Brain food for your unborn baby
With the joy of pregnancy comes seemingly ceaseless preparation and planning, bringing parents-to-be an overwhelming amount of decisions to make on behalf of their growing baby. One of the most crucial decisions of pregnancy is what mom should eat to ensure the healthiest possible fetal development. Because fetal development is an extremely broad topic, brain development has been specifically chosen for today’s article in order to help narrow the field for discussion. Folate, omega-3 fatty acids, and iron are three of the necessary thirty-eight nutrients which are essential for a healthy nervous system. A balanced diet of all-natural sources including vegetables, fruit, beans and legumes, whole grains, and quality sources of meat will provide the aforementioned brain-boosting nutrients.
Healthy development of the fetal brain, spinal cord, and nervous system relies heavily on folate, the natural food source of folic acid. Folate is a B-vitamin present in many green vegetables such as spinach, broccoli, asparagus, and Brussels sprouts. Whole grain sources of folate include quinoa, wild rice, and amaranth. Legumes and beans that contain folate are lentils, chickpeas, soy-, kidney-, pinto-, navy-, black-, and white beans.
Much like folate, the mineral iron plays a vital role in fetal brain development in the earliest stages of pregnancy and even before conception. Also like folate, this nutrient needs to be present in the soon-to-be mother’s diet even if conception has not yet been achieved. Foods rich in iron include some of the aforementioned legumes and beans: soy beans, black eye peas, lima beans, chickpeas, and lentils. Green leafy vegetables also have high amounts of iron, especially spinach, asparagus, Swiss chard, and turnip greens. Doctors may prescribe pregnant patients a supplement for iron, which can sometimes cause upset stomach, nausea, and cramping. For this reason, a diet comprised of foods that are rich in iron is the easiest and most stomach-friendly way to ensure this nutrient is available for healthy fetal development.
(Important side note: Folic acid supplements and/or iron supplements are often prescribed for pregnant patients, but it is important to note that practicing good nutrition is always the best choice, specifically gaining nutrients from natural fruit, vegetable, whole grain, and quality meat sources. Supplements are intended to be used only to fill in the gaps where food sources fall short.)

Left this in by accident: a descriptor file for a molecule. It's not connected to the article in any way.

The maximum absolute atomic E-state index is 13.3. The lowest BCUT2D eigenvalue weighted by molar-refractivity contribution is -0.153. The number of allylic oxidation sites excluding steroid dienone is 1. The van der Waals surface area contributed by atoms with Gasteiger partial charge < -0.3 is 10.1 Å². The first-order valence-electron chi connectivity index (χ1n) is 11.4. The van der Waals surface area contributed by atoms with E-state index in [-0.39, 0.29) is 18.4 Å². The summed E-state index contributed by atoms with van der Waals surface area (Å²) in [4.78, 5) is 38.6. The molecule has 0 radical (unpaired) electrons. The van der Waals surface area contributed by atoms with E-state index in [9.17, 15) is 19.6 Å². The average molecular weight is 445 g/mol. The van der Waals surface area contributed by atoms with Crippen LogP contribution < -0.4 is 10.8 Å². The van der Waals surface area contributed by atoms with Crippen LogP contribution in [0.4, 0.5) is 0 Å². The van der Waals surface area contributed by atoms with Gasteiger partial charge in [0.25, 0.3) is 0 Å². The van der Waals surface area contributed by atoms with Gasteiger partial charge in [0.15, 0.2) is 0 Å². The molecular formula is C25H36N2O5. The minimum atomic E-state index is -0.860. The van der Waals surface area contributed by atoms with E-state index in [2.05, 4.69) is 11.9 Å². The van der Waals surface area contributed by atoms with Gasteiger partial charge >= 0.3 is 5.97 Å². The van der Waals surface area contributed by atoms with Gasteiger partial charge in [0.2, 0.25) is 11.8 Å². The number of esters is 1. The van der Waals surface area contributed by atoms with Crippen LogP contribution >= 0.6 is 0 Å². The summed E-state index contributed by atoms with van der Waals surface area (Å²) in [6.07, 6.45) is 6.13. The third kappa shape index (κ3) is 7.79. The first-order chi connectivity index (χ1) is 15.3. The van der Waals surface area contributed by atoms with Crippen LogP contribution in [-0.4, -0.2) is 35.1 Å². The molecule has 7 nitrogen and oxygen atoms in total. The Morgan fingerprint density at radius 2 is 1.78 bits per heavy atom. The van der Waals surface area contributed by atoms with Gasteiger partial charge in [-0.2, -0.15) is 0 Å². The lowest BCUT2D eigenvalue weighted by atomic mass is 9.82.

The nutrient that is pivotal in the creation of a neuron, the individual cell that comprises the brain, is the omega-3 fatty acid. Omega-3 fatty acids are especially important in a pregnant mother’s diet during the first two trimesters. Fish (e.g. salmon, sardines, and eel) often top the list when describing foods rich in omega-3. However, there are a plethora of nuts and seeds that contain astronomical amounts of the fatty acid (e.g. pecans, almonds, and walnuts). Two seeds with the highest density of omega-3 fatty acids are growing in popularity in the Western diet: flaxseed (especially when ground into flaxseed meal) and chia seeds.
Flaxseed meal and chia seeds can be added to the diet in a variety of ways. Adding a teaspoon of both seeds to a morning bowl of yogurt or to overnight oats are just two delicious and easy recipes. Chia seeds are an easy addition to fruit smoothies. Due to its gritty texture, flaxseed meal is easily added to foods that are typically coarser in mouthfeel, such as cookie batter. A current popular trend in the postpartum diet is the “lactation cookie,” which usually contains about 2 tablespoons of flaxseed meal per batch, depending on the recipe used. The lactation cookie does not need to be eaten solely for the purpose of postpartum milk production, though. Pregnant or not, male or female, anyone can feast on this delectable treat any time they want a boost in omega-3 fatty acids and B-vitamins!
While there are dozens of nutrients needed to grow a healthy baby, three of the most important brain-boosting nutrients that a mother can eat are folate, omega-3 fatty acids, and iron. Folate is critical before conception and during pregnancy to ensure proper development of the spinal cord and brain. An appropriate level of iron in the diet helps later in the child’s life with both language and behavioral skills. Omega-3 fatty acids are an essential part of neurons (the cells that make up a person’s brain), but this nutrient also serves a purpose later in a child’s life: to help reduce the risk of dyslexia, ADD/ADHD, depression, and mental disorders. While there are a number of choices to be made during pregnancy, the decision to begin healthy eating habits is fundamental to the growth of every organ system in the unborn child. A mother who eats a diet rich in vegetables, fruit, whole grains, seeds, beans and legumes, and quality sources of meat will provide a solid nutritional foundation for her growing baby.